Simiarum et Vespertilionum

Tuesday, June 12, 2007

Simiarum et Vespertilionum

Pithecia hirsuta and Mycetes barbarus

Pithecia capillamentosa and Pithecia inusta

Mycetes fuscus and Iacchus penicillatus

Midas oedipus and Iacchus albicollis

Midas mystax and Mycetes barbarus

Callithrix cinerascens and Cebus macrocephalus

Callithrix cuprea and Mycetes stramineus

Callithrix nigrifrons and Gastrigmagus olivaceus

Cebus gracilis and Cebus unicolor

Midas bicolor AND pygmaeus and Nyctipithecus felinus

Ape and Human skulls

Brachyteles macrotarsus and Callithrix amicta

Brachyuris israelita and Callithrix gigot


more bats

Zoologist, Johann Baptist von Spix, and botanist, Carl Friedrich Philipp von Martius were sent as part of an official Austrian scientific expedition to Brazil to coincide with a marriage between a Bavarian princess and Portuguese Prince who would later become the King of Brazil.
"From 1817 to 1820, traveling separately or together at different stages, Spix's and Martius's explorations in the interior of the country turned out to be one of the most important scientific expeditions of the 19th century. Despite illnesses and harrowing obstacles Spix went up the Amazon River and through its jungles as far as the frontier with Peru.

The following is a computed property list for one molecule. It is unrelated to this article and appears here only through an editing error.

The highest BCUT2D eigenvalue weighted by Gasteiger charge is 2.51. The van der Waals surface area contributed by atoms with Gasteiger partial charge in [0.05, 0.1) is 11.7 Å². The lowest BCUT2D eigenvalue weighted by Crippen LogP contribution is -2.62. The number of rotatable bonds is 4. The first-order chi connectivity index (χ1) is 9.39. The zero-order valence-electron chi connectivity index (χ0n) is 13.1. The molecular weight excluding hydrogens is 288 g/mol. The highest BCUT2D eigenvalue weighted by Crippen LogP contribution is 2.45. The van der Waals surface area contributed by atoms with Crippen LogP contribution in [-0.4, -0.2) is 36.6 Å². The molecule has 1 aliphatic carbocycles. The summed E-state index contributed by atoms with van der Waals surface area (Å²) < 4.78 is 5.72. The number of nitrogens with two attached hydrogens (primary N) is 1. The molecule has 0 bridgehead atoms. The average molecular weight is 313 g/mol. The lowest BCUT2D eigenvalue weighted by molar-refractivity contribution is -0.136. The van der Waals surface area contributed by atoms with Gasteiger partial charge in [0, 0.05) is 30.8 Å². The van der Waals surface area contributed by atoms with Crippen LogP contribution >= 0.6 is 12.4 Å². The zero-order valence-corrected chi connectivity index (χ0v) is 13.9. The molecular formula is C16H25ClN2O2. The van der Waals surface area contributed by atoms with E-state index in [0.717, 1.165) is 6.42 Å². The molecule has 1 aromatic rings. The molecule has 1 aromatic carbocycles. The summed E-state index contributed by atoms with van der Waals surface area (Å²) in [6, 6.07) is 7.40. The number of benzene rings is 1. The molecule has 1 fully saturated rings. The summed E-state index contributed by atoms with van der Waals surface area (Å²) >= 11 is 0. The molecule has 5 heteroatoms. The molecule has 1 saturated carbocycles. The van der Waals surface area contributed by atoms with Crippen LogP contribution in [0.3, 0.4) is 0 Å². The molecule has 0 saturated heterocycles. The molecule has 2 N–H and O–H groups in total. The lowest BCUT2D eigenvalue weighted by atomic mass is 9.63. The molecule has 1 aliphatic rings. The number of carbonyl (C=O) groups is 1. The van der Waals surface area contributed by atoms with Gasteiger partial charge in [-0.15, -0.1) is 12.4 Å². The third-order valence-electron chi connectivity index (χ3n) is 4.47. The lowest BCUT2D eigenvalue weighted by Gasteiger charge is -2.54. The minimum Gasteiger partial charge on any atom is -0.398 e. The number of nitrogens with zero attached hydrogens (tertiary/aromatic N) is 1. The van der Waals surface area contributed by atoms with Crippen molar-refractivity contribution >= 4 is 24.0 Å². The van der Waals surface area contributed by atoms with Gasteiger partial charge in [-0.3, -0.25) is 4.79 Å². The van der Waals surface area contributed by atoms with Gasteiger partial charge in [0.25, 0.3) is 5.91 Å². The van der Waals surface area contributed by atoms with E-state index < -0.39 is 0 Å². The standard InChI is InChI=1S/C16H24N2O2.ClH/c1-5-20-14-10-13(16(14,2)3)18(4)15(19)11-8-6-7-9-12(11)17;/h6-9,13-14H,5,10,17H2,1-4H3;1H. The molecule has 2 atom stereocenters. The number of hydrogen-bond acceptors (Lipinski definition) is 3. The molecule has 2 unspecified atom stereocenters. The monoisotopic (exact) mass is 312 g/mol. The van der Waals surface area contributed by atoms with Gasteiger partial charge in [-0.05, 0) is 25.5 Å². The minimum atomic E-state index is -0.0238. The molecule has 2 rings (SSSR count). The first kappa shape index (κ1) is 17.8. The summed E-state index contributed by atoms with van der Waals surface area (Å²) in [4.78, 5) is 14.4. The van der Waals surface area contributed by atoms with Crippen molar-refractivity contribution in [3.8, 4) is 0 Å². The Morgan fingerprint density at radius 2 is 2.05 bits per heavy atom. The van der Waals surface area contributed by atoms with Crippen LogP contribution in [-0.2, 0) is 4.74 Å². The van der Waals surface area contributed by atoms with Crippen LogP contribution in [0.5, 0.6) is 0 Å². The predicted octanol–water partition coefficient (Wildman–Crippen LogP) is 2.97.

They were the first Europeans to explore these areas since La Condamine in the 1730s/40s , and "their collections - including 85 species of mammals, 350 species of birds, nearly 2,700 species of insects, and fifty-seven living animals - provided material for a vast number of works," as the Dictionary of Scientific Biography notes."
Included among the many publications was Spix's 1823 book, 'Simiarum et Vespertilionum Brasiliensium Species Novae', online at the Smithsonian Institution. The 38 plates are very often stylised, with the addition of human facial features, but are not quite as outlandish as the fanciful pictures Schreber published in the 1770s - seen in a previous post. Coincidentally, Martius was good friends with Schreber, and although a few of the above images seem familiar to me (probably from compilations), none were obviously copied from Schreber's books.

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